buttonhole

Handworked Milanese Buttonholes

Posted on Posted in Sewing, Technique, Tutorial

So in my last post I introduced you to handworked buttonholes. I promised I would show you the Milanese version so here it is.

The Milanese is more decorative, usually applied to the lapel and whilst the general technique is the same, there are a few differences in construction. What makes the Milanese stand out, is well…. it stands out! The buttonhole sits above the cloth, is very narrow and often made in a contrasting colour thread.

buttonhole

The equipment and materials needed are the same for a ‘normal’ buttonhole so begin by preparing your buttonhole twist thread (wax and heat), cut a length of gimp (or 4 cord) and mark the buttonhole position.

Baste around the buttonhole after marking then sew the buttonhole shape. Cut the buttonhole open, carefully. Note a Milanese is not a ‘keyhole’ but a rounded end buttonhole. Sew the shape approx 2mm from centre. You will notice the ’rounded’ end extends just past the front of the buttonhole.

Milanese

Milanese a-go-go

As I said the technique is the same as making a ‘normal’ buttonhole but with a few differences. I will highlight them in RED throughout. The bar tack (at the ‘back’ of the buttonhole) is made AFTER making the Milanese.

  1. Start by making a couple of stitches to hold the buttonhole twist and come out in the corner on the side you will work first.

Milanese

2. Turn the work so rear of buttonhole is nearest you. Make the first buttonhole stitch into the corner. Go in through the buttonhole opening, leaving the needle half way through….

Milanese

3. wrap the ends of buttonhole twist (coming from needle eye) clockwise under the needle.

Milanese

4. Pull through but leave the buttonhole stitch open a little.

Milanese

5. Insert Gimp (or 4 cord) into opening. Leave about 1cm longer.

Milanese

6. Pull the buttonhole stitch up and tight. This holds the Gimp in place.

Milanese

7. Take the needle and pass back UNDER the Gimp, just in front of the last stitch.

Milanese

8. Wrap the thread around the Gimp and back towards the buttonhole opening (ready for next buttonhole stitch). Pull up and towards the back of the buttonhole. This will pull the Gimp up on top of the buttonhole stitch knot.

9. Make the next buttonhole stitch (close to first) but DO NOT GO UNDER (to the left) of the Gimp! Keep the gimp pulled away from the buttonhole. The needle should come out before the Gimp.

Milanese

10. Make stitch (pull up tight) and wrap around the Gimp as before. The thread that wraps around the Gimp should lie next to the previous wrap. DO NOT pull the Gimp up and flush (as we did on a normal buttonhole) but leave the extra at the back.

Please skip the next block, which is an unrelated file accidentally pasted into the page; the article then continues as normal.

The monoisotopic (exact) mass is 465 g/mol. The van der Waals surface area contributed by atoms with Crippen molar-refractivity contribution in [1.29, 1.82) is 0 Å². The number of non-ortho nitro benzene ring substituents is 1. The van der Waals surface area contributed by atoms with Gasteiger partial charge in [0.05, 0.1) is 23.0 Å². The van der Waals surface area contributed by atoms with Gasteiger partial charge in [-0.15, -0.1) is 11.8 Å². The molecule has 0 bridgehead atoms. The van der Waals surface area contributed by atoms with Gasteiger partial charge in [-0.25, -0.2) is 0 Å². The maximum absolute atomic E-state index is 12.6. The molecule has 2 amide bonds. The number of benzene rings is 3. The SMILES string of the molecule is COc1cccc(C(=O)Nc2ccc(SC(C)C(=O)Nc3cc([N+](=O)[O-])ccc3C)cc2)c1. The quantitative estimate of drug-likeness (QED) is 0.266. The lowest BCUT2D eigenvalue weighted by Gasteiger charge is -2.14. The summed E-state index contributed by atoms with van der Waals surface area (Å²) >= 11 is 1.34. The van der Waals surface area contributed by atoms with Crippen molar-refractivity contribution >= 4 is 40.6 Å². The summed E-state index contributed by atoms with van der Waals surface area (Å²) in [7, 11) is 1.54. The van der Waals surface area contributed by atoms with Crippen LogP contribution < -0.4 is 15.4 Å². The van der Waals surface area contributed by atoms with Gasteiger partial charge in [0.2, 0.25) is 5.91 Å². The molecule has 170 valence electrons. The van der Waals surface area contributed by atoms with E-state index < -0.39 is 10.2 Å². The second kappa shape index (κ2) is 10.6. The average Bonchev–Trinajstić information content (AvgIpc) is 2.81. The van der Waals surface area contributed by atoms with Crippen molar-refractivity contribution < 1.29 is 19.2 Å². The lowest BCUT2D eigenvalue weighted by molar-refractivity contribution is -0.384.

Milanese

11. Continue this pattern up towards the rounded end: Buttonhole stitch, pull tight; wrap around Gimp…..As you work along you will see how the Gimp is pulled up onto the buttonhole stitch and right next to the opening.

Milanese

12. For the rounded end, continue the same stitch but fan them out slightly as you go. Rotate the work as you go around and keep the thread that wraps around the gimp even.

Milanese

13. Continue down the other side towards the back. You will notice, as you work, how close together the sides become.

Milanese

14. Work all the way to the end (make sure the last stitch is in line with the first stitch). Wrap around Gimp one final time and take the needle across and down at the starting point.

Milanese

15. Make 3 stitches to start the bar tack. Pull them tight so the ends of the Gimp are touching. Cut the Gimp flush.

Milanese

16. Make 1 more stitch to ensure the Gimp is covered. Turn the work 90 degrees and sew over the bar tack (as you do for a normal buttonhole) to complete.

Milanese

17. Take thread through to back and secure with a few backstitches. Cut off and trim the tails from the first stitches you made. Note I have now removed the ‘guide’ stitches.

Milanese

18. Unlike a normal buttonhole, DO NOT press. Instead push the buttonhole into shape with your fingers making sure the side touch. Finish by basting closed.

Milanese

There you go. Now you know how to make both a normal and Milanese buttonhole. After a little practice you get into a rhythm and will certainly produced good examples. So why not have a go?

**NOTE: If you are Left handed the procedure is a mirror image**

 

Until next time…….Happy Sewing!

 

One thought on “Handworked Milanese Buttonholes

  1. This is certainly very attractive. Would you make this buttonhole on particular fabrics, or would the style of the jacket determine the choice?

Leave a Reply

Your email address will not be published. Required fields are marked *

This site uses Akismet to reduce spam. Learn how your comment data is processed.